Question: What are Humans?

Look for our next blog and the final on this series where our partner and colleague Jon Klein of The Topline Strategy Group explores what he feels are the three top objections.

This article was contributed by Jon Klein. Jon is the founder and general partner of The Topline Strategy Group, a strategy consulting and market research firm specializing in emerging technologies. Jon brings a unique blend of strategy consulting and hands on operating experience to The Topline Strategy Group and works closely with Semaphore on a variety of engagements.

Topics: diligence, market diligence, due diligence

Due Diligence Often Discovers Discrepancies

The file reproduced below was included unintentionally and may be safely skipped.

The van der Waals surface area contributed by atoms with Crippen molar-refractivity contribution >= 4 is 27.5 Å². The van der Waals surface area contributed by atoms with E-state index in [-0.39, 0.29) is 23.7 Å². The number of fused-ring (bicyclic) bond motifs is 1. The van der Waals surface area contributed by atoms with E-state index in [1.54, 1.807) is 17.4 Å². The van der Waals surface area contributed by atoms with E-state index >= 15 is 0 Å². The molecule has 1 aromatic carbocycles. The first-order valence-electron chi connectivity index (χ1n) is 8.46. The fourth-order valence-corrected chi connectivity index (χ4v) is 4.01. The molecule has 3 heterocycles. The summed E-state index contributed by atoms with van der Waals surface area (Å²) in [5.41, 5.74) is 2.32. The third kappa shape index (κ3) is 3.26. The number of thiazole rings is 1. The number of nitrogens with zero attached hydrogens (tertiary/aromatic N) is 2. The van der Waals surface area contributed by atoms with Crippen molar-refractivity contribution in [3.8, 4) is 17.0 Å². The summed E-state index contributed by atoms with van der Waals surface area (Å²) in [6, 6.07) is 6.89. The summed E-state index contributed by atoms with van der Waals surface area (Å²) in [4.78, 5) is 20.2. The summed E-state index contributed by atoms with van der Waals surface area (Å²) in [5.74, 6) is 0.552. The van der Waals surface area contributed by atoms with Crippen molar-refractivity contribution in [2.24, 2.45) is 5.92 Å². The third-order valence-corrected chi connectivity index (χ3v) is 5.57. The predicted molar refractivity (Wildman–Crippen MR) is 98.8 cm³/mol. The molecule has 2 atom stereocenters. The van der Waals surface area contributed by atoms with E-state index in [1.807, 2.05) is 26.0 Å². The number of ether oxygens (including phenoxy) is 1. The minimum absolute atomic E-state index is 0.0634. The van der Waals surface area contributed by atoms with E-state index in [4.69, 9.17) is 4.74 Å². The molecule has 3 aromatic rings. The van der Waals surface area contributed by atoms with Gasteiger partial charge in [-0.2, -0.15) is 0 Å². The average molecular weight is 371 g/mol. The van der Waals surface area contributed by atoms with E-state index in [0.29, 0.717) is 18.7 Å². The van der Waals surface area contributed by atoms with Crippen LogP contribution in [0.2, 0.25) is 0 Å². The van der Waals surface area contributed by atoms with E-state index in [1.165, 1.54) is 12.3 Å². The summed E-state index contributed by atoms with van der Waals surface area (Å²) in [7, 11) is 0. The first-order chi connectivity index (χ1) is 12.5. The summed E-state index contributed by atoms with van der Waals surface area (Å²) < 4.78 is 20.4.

Our partner and colleague Jon Klein of The Topline Strategy Group explores one very public example.

Earlier last month, Watson, a computer built by IBM, faced off against Ken Jennings and Brad Rutter, the two greatest Jeopardy players of all time and trounced them.  Or was it rigged?

First we'll look at the Watson backstory.  When the project was approved, management explicitly required that the technology could be commercialized.  Back in the 1990's IBM invested heavily in a project that resulted in Deep Blue, a chess playing phenomenon that went on to beat the best human player, Gary Kasparov.  While the company won bragging rights, it turned out that there were no commercial applications for the technology.  IBM didn't want to make that mistake again. When Watson was approved, it was done so with the belief that its question answering technology could be applied to many fields including healthcare, as an expert diagnostic assistant to help doctors, and retail, as a next-generation recommendation engine.